“We have absolutely no concerns that the underpinnings of ‘Africa Rising’ – if I can use that shorthand – are reversing. It’s more about demographics than it is about oil,” said Bob Diamond, former Barclays boss and co-founder of Atlas Mara, at the World Economic Forum in Davos this week.
Atlas Mara is an Africa-focused financial services investment group that Diamond founded with Dubai-based businessman, Ashish Thakkar, in November 2013. The business has since made eight acquisitions in seven sub-Saharan African countries, with the most recent being concluded in Rwanda this year.
In an investment of around US$21m, Atlas Mara has bought a majority stake in Banque Populaire de Rwanda (BPR), and merged it with the commercial arm of the Development Bank of Rwanda (BRD), which the firm acquired in 2014. The merger makes BPR Rwanda’s second largest bank by assets, and first in terms of number of bank branches – now at 190 across the country.
Diamond hinted that there is potential to expand regionally. “The East African Community is 250 million people… All in all we couldn’t be more delighted with the position that we have, and the opportunity this presents going forward to be a key part of not just sub-Saharan Africa, but even more the East African community.”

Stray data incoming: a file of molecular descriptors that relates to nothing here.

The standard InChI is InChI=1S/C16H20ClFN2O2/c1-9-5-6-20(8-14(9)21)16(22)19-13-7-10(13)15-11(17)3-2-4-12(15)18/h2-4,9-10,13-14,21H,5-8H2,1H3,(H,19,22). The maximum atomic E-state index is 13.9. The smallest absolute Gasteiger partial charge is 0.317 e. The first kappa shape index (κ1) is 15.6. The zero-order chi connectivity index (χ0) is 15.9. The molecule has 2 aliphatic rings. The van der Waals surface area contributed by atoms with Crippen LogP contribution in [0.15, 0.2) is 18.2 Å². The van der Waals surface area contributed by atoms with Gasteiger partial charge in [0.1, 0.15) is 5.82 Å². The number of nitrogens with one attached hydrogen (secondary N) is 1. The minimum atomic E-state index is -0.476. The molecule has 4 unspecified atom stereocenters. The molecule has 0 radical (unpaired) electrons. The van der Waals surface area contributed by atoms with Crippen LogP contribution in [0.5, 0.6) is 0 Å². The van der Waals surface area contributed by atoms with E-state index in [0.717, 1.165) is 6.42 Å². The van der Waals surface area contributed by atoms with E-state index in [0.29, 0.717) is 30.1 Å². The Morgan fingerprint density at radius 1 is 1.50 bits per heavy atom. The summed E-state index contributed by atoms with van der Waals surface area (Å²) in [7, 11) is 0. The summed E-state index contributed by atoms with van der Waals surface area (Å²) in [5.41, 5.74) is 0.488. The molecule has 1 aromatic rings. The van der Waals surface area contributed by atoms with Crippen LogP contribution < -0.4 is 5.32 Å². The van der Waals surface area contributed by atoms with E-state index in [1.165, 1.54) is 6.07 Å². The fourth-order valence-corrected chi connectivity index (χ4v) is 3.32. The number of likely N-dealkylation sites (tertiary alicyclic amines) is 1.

The firm has also located its R&D hub in Kigali.
Optimism despite fallen share price
Diamond said that while current global economic conditions have posed challenges for African markets, this has not deterred him from investing in the continent.
“This challenging environment will impact sub-Saharan Africa… But if you asked Ashish and I if we want to invest more or less in the medium to long term, there is no question we want to invest more. This is a great opportunity for us.”
However, investors have not been so optimistic. Shares in Atlas Mara – listed on the London Stock Exchange – have fallen around 60% since its December 2013 initial public offering.
Last week rating agency Fitch gave a negative outlook for the banking sector in sub-Saharan Africa for 2016 as “sovereign worries raise bank risk”.
“As a result of strong and multiple challenges, we believe sub-Saharan Africa banks are likely to face slower growth, weaker earnings, worsening asset quality and tighter liquidity and capitalisation,” stated the agency in a release.
Barclays’ new CEO, Jes Staley, is said to be considering selling the firm’s stake in Barclays Africa Group which houses much of its African business.
Atlas Mara, on the other hand, has acquired banking operations in Botswana, Zimbabwe, Zambia, Tanzania, Mozambique, Rwanda and Nigeria, and Diamond said he hopes to expand this to “10 to 15 key countries”.